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Methodical young scientists will see themselves in the “Father of Microbiology.”

In the latter half of the 17th century, Antony van Leeuwenhoek devised his first microscope by cleverly grinding a bit of glass into a near-spherical shape and mounting it into his own custom-made frame.

It would change his world. By grinding his lenses nearly round, he stumbled upon the secret to creating a substantially more powerful microscope than the few then currently in use. With his ability to take a clear look into the microscopic world, he became the first to identify microbes, organisms far too small to be viewed with the naked eye. Although other scientists initially rejected the concept—and he was unwilling to share his microscope design to help them make their own discoveries—an English scientist was later able to replicate his work using his less-sophisticated microscope. Still, Antony’s groundbreaking studies seemed to spark little enthusiasm in others for further research. It would be well over 100 years later that Louis Pasteur finally realized that some microbes caused disease. As Alexander describes him, “Antony watches patiently, thinks deeply, and reports carefully.” By breaking his work down into simple, understandable steps and incorporating Mildenberger’s delicately childlike cartoon illustrations to complement the present-tense narration, this effort makes Antony’s life’s work accessible to a young audience that is sure to be intrigued and inspired. Excellent backmatter rounds out this fascinating tale.

Methodical young scientists will see themselves in the “Father of Microbiology.” (Biography. 8-11)

Pub Date: Aug. 6, 2019

ISBN: 978-1-328-88420-6

Page Count: 96

Publisher: HMH Books

Review Posted Online: April 13, 2019

Kirkus Reviews Issue: May 1, 2019

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1001 BEES

Friends of these pollinators will be best served elsewhere.

This book is buzzing with trivia.

Follow a swarm of bees as they leave a beekeeper’s apiary in search of a new home. As the scout bees traverse the fields, readers are provided with a potpourri of facts and statements about bees. The information is scattered—much like the scout bees—and as a result, both the nominal plot and informational content are tissue-thin. There are some interesting facts throughout the book, but many pieces of trivia are too, well trivial, to prove useful. For example, as the bees travel, readers learn that “onion flowers are round and fluffy” and “fennel is a plant that is used in cooking.” Other facts are oversimplified and as a result are not accurate. For example, monofloral honey is defined as “made by bees who visit just one kind of flower” with no acknowledgment of the fact that bees may range widely, and swarm activity is described as a springtime event, when it can also occur in summer and early fall. The information in the book, such as species identification and measurement units, is directed toward British readers. The flat, thin-lined artwork does little to enhance the story, but an “I spy” game challenging readers to find a specific bee throughout is amusing.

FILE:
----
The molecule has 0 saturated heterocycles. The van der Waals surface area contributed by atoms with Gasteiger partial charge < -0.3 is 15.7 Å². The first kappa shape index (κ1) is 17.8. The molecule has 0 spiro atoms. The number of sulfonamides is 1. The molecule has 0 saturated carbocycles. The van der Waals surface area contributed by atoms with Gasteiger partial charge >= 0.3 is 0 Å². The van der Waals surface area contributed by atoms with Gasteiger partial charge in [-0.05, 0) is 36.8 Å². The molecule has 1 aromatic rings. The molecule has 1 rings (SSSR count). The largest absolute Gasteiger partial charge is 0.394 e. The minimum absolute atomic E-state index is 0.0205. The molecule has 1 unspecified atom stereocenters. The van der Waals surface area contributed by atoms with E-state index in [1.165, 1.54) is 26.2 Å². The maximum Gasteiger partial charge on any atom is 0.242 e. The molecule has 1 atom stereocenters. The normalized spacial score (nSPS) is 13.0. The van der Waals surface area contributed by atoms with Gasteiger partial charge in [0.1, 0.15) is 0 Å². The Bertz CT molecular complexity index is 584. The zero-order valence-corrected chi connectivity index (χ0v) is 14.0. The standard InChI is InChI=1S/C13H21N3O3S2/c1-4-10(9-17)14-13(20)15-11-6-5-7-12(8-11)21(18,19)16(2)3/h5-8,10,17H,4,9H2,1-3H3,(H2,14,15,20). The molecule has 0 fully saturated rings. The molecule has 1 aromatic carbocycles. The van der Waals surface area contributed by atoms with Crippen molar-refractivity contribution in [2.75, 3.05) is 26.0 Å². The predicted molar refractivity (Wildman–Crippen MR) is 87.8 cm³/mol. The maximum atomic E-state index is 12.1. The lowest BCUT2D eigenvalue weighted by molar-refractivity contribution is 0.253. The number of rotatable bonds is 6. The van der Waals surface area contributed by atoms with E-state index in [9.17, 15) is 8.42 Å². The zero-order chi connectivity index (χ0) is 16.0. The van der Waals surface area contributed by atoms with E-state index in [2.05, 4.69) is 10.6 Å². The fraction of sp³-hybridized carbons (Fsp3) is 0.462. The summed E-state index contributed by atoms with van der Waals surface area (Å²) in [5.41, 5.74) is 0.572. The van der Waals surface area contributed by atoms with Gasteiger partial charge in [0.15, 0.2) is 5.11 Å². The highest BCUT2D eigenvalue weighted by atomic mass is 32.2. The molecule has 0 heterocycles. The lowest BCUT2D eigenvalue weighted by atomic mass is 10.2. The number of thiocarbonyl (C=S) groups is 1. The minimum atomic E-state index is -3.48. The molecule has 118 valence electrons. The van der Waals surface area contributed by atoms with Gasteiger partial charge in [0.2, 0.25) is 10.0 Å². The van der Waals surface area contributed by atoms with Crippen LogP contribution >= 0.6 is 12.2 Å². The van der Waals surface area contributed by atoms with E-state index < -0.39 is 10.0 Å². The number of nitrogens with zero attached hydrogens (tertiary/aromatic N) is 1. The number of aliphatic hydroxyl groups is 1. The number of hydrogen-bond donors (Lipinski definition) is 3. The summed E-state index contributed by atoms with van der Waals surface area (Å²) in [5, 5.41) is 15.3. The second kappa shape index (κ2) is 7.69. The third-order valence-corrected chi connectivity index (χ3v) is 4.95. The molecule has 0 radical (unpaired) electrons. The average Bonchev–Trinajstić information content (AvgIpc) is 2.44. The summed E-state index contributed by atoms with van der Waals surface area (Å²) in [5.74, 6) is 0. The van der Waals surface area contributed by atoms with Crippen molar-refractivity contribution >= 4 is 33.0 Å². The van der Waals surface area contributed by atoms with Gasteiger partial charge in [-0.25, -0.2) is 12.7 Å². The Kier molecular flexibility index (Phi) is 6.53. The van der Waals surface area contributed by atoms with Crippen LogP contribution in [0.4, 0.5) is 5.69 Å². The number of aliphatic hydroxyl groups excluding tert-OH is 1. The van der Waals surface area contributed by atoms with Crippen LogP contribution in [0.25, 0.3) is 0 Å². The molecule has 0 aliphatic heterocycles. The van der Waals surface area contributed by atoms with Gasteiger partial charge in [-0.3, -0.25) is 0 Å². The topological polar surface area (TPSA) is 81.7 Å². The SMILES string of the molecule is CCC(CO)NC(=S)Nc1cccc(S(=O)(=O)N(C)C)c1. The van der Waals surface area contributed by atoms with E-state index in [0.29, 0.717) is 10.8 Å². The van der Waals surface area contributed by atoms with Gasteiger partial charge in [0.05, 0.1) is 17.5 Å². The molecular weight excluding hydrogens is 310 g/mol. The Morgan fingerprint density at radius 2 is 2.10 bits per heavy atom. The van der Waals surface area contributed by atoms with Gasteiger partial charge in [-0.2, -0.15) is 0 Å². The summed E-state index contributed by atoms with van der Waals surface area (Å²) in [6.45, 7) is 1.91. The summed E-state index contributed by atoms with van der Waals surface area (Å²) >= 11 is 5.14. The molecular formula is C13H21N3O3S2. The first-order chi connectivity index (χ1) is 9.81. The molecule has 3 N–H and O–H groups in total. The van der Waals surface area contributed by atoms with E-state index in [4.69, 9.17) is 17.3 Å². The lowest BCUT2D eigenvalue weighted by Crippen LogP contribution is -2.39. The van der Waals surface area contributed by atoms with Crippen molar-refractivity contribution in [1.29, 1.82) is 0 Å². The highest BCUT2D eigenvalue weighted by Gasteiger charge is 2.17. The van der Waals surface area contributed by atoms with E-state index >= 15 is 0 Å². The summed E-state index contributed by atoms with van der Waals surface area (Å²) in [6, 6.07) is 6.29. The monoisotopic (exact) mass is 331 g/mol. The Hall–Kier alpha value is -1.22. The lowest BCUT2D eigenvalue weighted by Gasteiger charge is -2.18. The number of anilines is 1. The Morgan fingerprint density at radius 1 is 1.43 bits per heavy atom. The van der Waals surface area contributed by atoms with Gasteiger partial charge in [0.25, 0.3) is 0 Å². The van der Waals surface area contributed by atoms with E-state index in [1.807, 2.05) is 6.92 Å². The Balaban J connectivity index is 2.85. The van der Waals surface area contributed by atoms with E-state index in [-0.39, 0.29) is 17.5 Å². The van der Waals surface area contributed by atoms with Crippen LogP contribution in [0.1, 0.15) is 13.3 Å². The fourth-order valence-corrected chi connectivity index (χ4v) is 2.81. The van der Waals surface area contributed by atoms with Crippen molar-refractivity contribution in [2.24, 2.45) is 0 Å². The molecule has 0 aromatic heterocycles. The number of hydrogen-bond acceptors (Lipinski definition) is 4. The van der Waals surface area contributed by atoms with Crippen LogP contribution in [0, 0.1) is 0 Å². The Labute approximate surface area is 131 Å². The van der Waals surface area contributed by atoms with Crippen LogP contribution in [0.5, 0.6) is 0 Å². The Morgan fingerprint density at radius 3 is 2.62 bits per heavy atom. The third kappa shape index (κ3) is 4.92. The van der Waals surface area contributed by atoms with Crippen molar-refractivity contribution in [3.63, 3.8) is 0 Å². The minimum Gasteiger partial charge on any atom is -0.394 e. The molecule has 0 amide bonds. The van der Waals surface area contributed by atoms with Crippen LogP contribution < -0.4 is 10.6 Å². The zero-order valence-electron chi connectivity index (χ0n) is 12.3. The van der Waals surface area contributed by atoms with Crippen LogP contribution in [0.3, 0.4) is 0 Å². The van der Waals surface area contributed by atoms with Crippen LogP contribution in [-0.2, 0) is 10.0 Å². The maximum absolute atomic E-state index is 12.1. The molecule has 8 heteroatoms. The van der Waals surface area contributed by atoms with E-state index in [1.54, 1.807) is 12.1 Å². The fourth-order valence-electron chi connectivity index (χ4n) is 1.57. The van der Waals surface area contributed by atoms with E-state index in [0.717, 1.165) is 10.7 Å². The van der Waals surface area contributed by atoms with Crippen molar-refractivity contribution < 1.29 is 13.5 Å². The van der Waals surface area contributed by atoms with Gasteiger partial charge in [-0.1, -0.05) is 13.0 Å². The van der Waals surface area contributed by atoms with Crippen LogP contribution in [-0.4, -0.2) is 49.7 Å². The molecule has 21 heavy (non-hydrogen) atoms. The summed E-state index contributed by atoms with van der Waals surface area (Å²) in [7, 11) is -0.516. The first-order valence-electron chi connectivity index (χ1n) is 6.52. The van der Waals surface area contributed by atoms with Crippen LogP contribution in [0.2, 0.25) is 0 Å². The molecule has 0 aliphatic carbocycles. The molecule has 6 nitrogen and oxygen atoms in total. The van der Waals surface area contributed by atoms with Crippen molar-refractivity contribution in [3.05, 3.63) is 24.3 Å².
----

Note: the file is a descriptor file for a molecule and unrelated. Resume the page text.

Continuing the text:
Friends of these pollinators will be best served elsewhere. (Informational picture book. 8-10)

Pub Date: May 18, 2021

ISBN: 978-0-500-65265-7

Page Count: 32

Publisher: Thames & Hudson

Review Posted Online: April 13, 2021

Kirkus Reviews Issue: May 1, 2021

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A stimulating outing to the furthest reaches of our knowledge, certain to inspire deep thoughts.

From a Caldecott and Sibert honoree, an invitation to take a mind-expanding journey from the surface of our planet to the furthest reaches of the observable cosmos.

Though Chin’s assumption that we are even capable of understanding the scope of the universe is quixotic at best, he does effectively lead viewers on a journey that captures a sense of its scale. Following the model of Kees Boeke’s classic Cosmic View: The Universe in Forty Jumps (1957), he starts with four 8-year-old sky watchers of average height (and different racial presentations). They peer into a telescope and then are comically startled by the sudden arrival of an ostrich that is twice as tall…and then a giraffe that is over twice as tall as that…and going onward and upward, with ellipses at each page turn connecting the stages, past our atmosphere and solar system to the cosmic web of galactic superclusters. As he goes, precisely drawn earthly figures and features in the expansive illustrations give way to ever smaller celestial bodies and finally to glimmering swirls of distant lights against gulfs of deep black before ultimately returning to his starting place. A closing recap adds smaller images and additional details. Accompanying the spare narrative, valuable side notes supply specific lengths or distances and define their units of measure, accurately explain astronomical phenomena, and close with the provocative observation that “the observable universe is centered on us, but we are not in the center of the entire universe.”

A stimulating outing to the furthest reaches of our knowledge, certain to inspire deep thoughts. (afterword, websites, further reading) (Informational picture book. 8-10)

Pub Date: Sept. 1, 2020

ISBN: 978-0-8234-4623-0

Page Count: 40

Publisher: Neal Porter/Holiday House

Review Posted Online: April 11, 2020

Kirkus Reviews Issue: May 1, 2020

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